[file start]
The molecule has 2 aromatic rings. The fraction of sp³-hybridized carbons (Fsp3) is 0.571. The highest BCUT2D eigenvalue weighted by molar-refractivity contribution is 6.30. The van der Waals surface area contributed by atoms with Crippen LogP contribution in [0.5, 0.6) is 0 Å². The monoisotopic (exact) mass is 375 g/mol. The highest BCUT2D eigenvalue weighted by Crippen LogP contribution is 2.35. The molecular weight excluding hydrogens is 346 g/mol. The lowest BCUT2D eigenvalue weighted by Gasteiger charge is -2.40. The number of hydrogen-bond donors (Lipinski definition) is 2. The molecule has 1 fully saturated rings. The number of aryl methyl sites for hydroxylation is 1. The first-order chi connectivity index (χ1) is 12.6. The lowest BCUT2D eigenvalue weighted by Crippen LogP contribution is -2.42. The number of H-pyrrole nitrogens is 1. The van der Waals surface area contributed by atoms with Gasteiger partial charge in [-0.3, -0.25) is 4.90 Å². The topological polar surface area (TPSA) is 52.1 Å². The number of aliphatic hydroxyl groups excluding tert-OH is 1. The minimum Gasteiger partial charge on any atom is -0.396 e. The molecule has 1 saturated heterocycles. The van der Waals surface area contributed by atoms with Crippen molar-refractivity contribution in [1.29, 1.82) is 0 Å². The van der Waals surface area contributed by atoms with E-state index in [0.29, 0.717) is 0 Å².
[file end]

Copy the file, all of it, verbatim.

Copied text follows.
The molecule has 2 aromatic rings. The fraction of sp³-hybridized carbons (Fsp3) is 0.571. The highest BCUT2D eigenvalue weighted by molar-refractivity contribution is 6.30. The van der Waals surface area contributed by atoms with Crippen LogP contribution in [0.5, 0.6) is 0 Å². The monoisotopic (exact) mass is 375 g/mol. The highest BCUT2D eigenvalue weighted by Crippen LogP contribution is 2.35. The molecular weight excluding hydrogens is 346 g/mol. The lowest BCUT2D eigenvalue weighted by Gasteiger charge is -2.40. The number of hydrogen-bond donors (Lipinski definition) is 2. The molecule has 1 fully saturated rings. The number of aryl methyl sites for hydroxylation is 1. The first-order chi connectivity index (χ1) is 12.6. The lowest BCUT2D eigenvalue weighted by Crippen LogP contribution is -2.42. The number of H-pyrrole nitrogens is 1. The van der Waals surface area contributed by atoms with Gasteiger partial charge in [-0.3, -0.25) is 4.90 Å². The topological polar surface area (TPSA) is 52.1 Å². The number of aliphatic hydroxyl groups excluding tert-OH is 1. The minimum Gasteiger partial charge on any atom is -0.396 e. The molecule has 1 saturated heterocycles. The van der Waals surface area contributed by atoms with Crippen molar-refractivity contribution in [1.29, 1.82) is 0 Å². The van der Waals surface area contributed by atoms with E-state index in [0.29, 0.717) is 0 Å².